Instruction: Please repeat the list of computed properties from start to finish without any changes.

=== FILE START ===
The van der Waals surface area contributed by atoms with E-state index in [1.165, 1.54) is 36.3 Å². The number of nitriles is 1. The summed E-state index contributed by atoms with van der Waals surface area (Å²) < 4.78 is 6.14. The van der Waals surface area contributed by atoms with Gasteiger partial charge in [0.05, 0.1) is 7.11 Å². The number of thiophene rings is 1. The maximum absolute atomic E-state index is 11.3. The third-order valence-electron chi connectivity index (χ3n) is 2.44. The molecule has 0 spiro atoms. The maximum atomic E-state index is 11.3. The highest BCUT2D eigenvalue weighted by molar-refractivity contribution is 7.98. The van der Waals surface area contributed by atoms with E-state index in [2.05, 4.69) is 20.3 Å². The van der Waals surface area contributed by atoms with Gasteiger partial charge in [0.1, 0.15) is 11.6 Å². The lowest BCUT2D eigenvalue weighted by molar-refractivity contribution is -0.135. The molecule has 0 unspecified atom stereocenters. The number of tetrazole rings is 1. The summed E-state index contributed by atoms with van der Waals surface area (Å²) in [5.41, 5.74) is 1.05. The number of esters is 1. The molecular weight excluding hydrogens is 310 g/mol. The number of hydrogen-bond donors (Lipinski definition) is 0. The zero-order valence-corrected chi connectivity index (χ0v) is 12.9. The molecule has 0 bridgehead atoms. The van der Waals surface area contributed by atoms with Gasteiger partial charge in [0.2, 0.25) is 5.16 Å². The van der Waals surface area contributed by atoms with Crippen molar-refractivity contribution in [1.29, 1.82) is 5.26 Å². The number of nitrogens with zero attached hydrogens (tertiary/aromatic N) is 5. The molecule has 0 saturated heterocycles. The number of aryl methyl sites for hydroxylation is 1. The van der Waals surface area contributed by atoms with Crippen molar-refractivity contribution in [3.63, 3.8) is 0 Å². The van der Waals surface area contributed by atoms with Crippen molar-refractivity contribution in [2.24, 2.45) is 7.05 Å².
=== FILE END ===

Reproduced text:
The van der Waals surface area contributed by atoms with E-state index in [1.165, 1.54) is 36.3 Å². The number of nitriles is 1. The summed E-state index contributed by atoms with van der Waals surface area (Å²) < 4.78 is 6.14. The van der Waals surface area contributed by atoms with Gasteiger partial charge in [0.05, 0.1) is 7.11 Å². The number of thiophene rings is 1. The maximum absolute atomic E-state index is 11.3. The third-order valence-electron chi connectivity index (χ3n) is 2.44. The molecule has 0 spiro atoms. The maximum atomic E-state index is 11.3. The highest BCUT2D eigenvalue weighted by molar-refractivity contribution is 7.98. The van der Waals surface area contributed by atoms with E-state index in [2.05, 4.69) is 20.3 Å². The van der Waals surface area contributed by atoms with Gasteiger partial charge in [0.1, 0.15) is 11.6 Å². The lowest BCUT2D eigenvalue weighted by molar-refractivity contribution is -0.135. The molecule has 0 unspecified atom stereocenters. The number of tetrazole rings is 1. The summed E-state index contributed by atoms with van der Waals surface area (Å²) in [5.41, 5.74) is 1.05. The number of esters is 1. The molecular weight excluding hydrogens is 310 g/mol. The number of hydrogen-bond donors (Lipinski definition) is 0. The zero-order valence-corrected chi connectivity index (χ0v) is 12.9. The molecule has 0 bridgehead atoms. The van der Waals surface area contributed by atoms with Gasteiger partial charge in [0.2, 0.25) is 5.16 Å². The van der Waals surface area contributed by atoms with Crippen molar-refractivity contribution in [1.29, 1.82) is 5.26 Å². The number of nitrogens with zero attached hydrogens (tertiary/aromatic N) is 5. The molecule has 0 saturated heterocycles. The number of aryl methyl sites for hydroxylation is 1. The van der Waals surface area contributed by atoms with Crippen molar-refractivity contribution in [3.63, 3.8) is 0 Å². The van der Waals surface area contributed by atoms with Crippen molar-refractivity contribution in [2.24, 2.45) is 7.05 Å².